Women’s physiology makes them seem closer to nature. Women are associated with birth and nurturing, perceived as ‘natural’ processes, but ‘nature’ is also powerful and violent and, in this guise, associated with male virility, as the following description indicates. Physical explanations were not so commonly evoked in discussions of the dominance of men in the roles of trainer, agent or administrator, although the explanations I received were similarly uniform.
I was told that men were more numerous than women in army due to the unequal opportunities that existed in the past, but that these things were currently changing. The idea that men and women communicate more efficiently with members of the same sex was institutionalised in the maddening convention by which women chatted in the kitchen before supper whilst the men enjoyed a whisky in the lounge. For example for Rousseau, anatomy is destiny. In his view, women’s physiology determines their fate, both biologically and socially.
From the moment of birth, a girl’s life is entirely conditioned and programmed by her sexuality, by her “nature” as a female: “A male is male only at certain moments, whereas a female is female all her life . . . ; she is constantly reminded of her sex,” physical to the psychological, from the natural to the social, which he presents as mutually reinforcing and mutually justifying. The anatomy of women serves to distinguish them from men and to define their primary role and destiny, which (in Rousseau’s view) is to bear and care for the young in order to assure the survival of the species.
He invokes this natural teleology both to restrict the role and education of women and to explain their inequality. But according to humanistic view of modern society women are equal to men and can do the same job, they can serve in army if they want. Many woman think about military career. The time period covered is from the establishment of the Army Nurse Corps in 1901, when women first officially became part of the United States military, to August 1995. It does not include materials about women who worked for the military before 1901, whether they served disguised as
Men or in some other role such as nurses or cooks, or women in the National Guard or Reserve. Women serving in or veterans of the Air Force, Army, Marine Corps and Navy are included, as well as women cadets at the service academies (but not women in ROTC). Women in the Coast Guard are included as well; although Coast Guard women officially serve under the Department of Transportation, they come under the control of the Navy in wartime. In 1947, the Army-Navy Nurse Act (Public Law 36-80C) made the corps a permanent part of their services.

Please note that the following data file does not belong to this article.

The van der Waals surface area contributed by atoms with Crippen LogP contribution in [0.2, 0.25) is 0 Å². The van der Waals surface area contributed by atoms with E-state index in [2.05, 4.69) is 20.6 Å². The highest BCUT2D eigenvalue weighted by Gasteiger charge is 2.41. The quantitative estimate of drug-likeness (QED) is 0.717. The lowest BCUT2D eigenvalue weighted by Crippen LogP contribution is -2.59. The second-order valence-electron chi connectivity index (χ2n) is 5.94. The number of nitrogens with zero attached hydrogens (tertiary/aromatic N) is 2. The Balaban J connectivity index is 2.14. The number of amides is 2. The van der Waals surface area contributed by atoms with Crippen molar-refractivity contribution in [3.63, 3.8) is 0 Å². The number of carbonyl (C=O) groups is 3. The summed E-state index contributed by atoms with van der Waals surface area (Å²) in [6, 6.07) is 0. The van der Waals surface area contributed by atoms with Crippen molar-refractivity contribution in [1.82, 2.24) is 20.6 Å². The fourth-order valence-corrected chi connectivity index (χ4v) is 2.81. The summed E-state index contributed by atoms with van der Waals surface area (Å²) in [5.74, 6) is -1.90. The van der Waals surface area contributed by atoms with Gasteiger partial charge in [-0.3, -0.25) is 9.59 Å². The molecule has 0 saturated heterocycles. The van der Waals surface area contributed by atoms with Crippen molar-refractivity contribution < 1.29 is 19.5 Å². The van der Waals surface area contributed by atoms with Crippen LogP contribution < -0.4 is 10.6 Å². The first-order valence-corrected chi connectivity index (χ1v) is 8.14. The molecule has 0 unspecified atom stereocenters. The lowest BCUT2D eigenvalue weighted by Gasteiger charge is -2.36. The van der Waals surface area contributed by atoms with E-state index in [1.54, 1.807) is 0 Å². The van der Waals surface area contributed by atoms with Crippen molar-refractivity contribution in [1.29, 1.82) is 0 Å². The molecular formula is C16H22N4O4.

In 1949, nurses from the Army Air Forces formed the Air Force Nurse Corps. Women earned a place in the regular military in 1948, with the passage of the Women’s Armed Services Integration Act (Public Law 625). While women were now assured of a right to serve, Public Law 625 severely restricted their numbers. A two percent ceiling was placed on the proportion of women in the regular establishment of each service and allowed as the highest rank only one full colonel or Navy captain.
It laid down restrictions on types of duty assignments, specifying that in the Navy and Air Force, women could not be assigned to aircraft while the aircraft was engaged in combat missions. Women’s military participation in the years following World War II was limited. At the start of hostilities in the Korean War, there were only 22,000 women on active duty, including nurses. While only a few women on special assignment, other than medical personnel, actually served in Korea, all the services increased their efforts to recruit women.
However, none of the services were able to meet their recruiting goals. In 1951, then Secretary of Defense George Marshall, formed a committee of fifty prominent women, to study ways in which recruiting goals could be met. The committee, named the Defense Advisory Committee on Women in the Service (DACOWITS), suggested a combined recruitment campaign to increase numbers. Ultimately, even this effort was unsuccessful. At its height, the number of women serving in the Korean War years reached just under 49,000.